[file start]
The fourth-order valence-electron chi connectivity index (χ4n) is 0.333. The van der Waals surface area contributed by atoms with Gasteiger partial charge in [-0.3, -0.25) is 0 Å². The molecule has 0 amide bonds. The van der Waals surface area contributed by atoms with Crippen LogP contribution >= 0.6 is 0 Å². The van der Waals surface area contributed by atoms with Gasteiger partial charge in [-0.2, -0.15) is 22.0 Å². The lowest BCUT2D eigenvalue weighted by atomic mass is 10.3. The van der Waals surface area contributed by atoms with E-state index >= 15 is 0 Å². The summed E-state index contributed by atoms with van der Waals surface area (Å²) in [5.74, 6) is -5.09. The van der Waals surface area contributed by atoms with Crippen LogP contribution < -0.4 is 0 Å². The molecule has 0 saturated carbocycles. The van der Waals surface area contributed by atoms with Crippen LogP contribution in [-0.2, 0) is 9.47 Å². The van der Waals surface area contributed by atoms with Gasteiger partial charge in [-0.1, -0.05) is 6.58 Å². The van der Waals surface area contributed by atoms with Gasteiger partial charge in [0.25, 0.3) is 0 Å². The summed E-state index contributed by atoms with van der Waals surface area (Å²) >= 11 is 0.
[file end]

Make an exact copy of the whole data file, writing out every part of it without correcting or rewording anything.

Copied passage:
The fourth-order valence-electron chi connectivity index (χ4n) is 0.333. The van der Waals surface area contributed by atoms with Gasteiger partial charge in [-0.3, -0.25) is 0 Å². The molecule has 0 amide bonds. The van der Waals surface area contributed by atoms with Crippen LogP contribution >= 0.6 is 0 Å². The van der Waals surface area contributed by atoms with Gasteiger partial charge in [-0.2, -0.15) is 22.0 Å². The lowest BCUT2D eigenvalue weighted by atomic mass is 10.3. The van der Waals surface area contributed by atoms with E-state index >= 15 is 0 Å². The summed E-state index contributed by atoms with van der Waals surface area (Å²) in [5.74, 6) is -5.09. The van der Waals surface area contributed by atoms with Crippen LogP contribution < -0.4 is 0 Å². The molecule has 0 saturated carbocycles. The van der Waals surface area contributed by atoms with Crippen LogP contribution in [-0.2, 0) is 9.47 Å². The van der Waals surface area contributed by atoms with Gasteiger partial charge in [-0.1, -0.05) is 6.58 Å². The van der Waals surface area contributed by atoms with Gasteiger partial charge in [0.25, 0.3) is 0 Å². The summed E-state index contributed by atoms with van der Waals surface area (Å²) >= 11 is 0.